Sophie Hart, a fourth-year student at McGill University, lives in the neighbourhood of Milton Park, close to the school’s downtown campus.
This year, she’s noticed more people than ever camped outside, sleeping on benches and scrambling for food and necessities.
“With COVID-19 and all of the services that have been reduced, I feel like there was a lack of support for the un-housed in our area,” Hart told CBC.
So, instead of simply walking by, she decided to take action.
“I started by going up to them and asking them how I could support them,” she said.
After learning about some of their needs, Hart, 21, founded Meals for Milton-Parc.
The group of students and young professionals, which started with a handful of people, has now grown to 150 members.
The volunteers take turns cooking and delivering hot meals to those in the Milton Park area, all while respecting public health guidelines, Hart said.
They also prepare hygiene kits and warm clothes packages, like wool socks that people can use throughout the winter.
“I wanted to make sure that people knew that they had support from the community and they weren’t forgotten,” Hart said. “I want them to know that people really want to make sure that they would be safe throughout the pandemic and throughout the winter.”
Helping out local shelter
With fewer people spending all day on the streets during the winter, Meals for Milton-Parc has shifted its focus to helping shelters like The Open Door.
To deal with the increased demand for its services related to the pandemic, The Open Door shelter is now open 24 hours a day.
“Everything is needed in greater amounts,” said Vanessa Gagnon, volunteer co-ordinator at Open Door.
“We have more intervention workers[…], a security guard at night. We have a cleaning team that is there almost full time and we need way more volunteers.”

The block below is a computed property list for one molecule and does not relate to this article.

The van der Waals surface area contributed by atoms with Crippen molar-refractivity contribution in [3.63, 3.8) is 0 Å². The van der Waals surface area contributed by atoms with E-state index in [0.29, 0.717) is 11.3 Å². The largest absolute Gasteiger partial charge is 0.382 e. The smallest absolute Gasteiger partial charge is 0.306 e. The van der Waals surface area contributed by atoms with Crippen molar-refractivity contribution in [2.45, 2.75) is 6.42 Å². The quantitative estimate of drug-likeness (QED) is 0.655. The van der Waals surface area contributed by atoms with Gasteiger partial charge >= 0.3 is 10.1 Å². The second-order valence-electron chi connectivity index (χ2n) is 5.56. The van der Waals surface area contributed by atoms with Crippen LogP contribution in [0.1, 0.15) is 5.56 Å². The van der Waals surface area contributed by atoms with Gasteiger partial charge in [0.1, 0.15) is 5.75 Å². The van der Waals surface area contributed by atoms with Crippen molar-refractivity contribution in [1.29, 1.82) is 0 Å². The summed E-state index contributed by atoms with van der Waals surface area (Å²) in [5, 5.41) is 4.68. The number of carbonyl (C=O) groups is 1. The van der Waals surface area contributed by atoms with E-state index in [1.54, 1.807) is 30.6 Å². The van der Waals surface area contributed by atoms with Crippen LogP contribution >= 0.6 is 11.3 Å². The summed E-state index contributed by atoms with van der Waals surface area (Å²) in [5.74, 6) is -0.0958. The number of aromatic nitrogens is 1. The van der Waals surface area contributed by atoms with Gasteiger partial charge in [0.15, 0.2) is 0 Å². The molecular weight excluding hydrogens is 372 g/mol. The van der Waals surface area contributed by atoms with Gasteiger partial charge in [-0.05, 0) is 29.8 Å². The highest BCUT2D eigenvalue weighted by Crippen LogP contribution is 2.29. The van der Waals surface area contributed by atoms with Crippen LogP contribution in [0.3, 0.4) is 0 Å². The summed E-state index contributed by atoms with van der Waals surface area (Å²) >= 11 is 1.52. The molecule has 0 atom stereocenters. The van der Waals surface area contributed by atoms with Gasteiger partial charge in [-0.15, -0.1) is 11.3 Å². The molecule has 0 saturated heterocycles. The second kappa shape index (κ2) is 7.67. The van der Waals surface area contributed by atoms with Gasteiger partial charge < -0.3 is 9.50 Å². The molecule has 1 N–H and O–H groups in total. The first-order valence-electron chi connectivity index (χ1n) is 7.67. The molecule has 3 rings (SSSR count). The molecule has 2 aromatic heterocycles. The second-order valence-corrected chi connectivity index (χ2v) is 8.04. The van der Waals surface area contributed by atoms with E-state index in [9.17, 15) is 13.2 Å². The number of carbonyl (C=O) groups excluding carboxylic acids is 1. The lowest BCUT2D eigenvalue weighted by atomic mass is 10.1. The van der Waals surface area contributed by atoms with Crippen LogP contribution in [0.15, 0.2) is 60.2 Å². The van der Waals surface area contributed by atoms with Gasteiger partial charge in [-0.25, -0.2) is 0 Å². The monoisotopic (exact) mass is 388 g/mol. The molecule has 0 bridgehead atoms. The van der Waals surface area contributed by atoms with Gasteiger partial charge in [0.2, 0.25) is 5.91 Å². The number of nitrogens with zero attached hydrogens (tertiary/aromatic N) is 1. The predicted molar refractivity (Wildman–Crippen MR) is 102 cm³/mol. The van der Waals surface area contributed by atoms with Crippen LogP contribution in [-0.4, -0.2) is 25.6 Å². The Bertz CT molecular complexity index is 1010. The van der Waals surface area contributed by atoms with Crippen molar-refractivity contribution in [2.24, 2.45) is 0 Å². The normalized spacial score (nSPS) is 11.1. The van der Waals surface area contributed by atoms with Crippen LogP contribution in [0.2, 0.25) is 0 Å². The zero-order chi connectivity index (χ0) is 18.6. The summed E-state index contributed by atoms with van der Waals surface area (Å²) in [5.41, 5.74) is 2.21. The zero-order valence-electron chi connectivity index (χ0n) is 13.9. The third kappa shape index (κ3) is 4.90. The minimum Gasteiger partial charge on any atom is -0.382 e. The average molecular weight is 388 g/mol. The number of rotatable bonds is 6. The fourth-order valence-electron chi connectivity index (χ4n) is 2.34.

Gagnon says the pandemic has made the homeless reality more obvious in Montreal, as more people are pushed onto the streets.
“Where people used to go to feel safe and to be warm — like to buy a coffee somewhere or hang out in a shopping mall — all of those options, they’re not options anymore,” Gagnon said.
The Open Door has had to adjust its services to be able to answer the community’s needs — like transforming into an overnight shelter.
“We don’t have specific beds, like, there’s some blue mattresses that they can use, but it’s a limited amount because of the COVID regulations and so some of them just sleep on the floor directly.”
Gagnon says the Meals for Milton-Parc group has been a huge support throughout this transition.
“They’re sending food, water, homemade meals … so that’s really helpful. And they’re also checking in with our needs depending on the week.”
For Hart, the volunteers also benefit from their charitable work, by getting a chance to connect with one another over a good cause.
“A lot of people aren’t as connected [since] there are no classes,” she said. “It’s a good way for students to feel involved in the community and to support those who are in need.”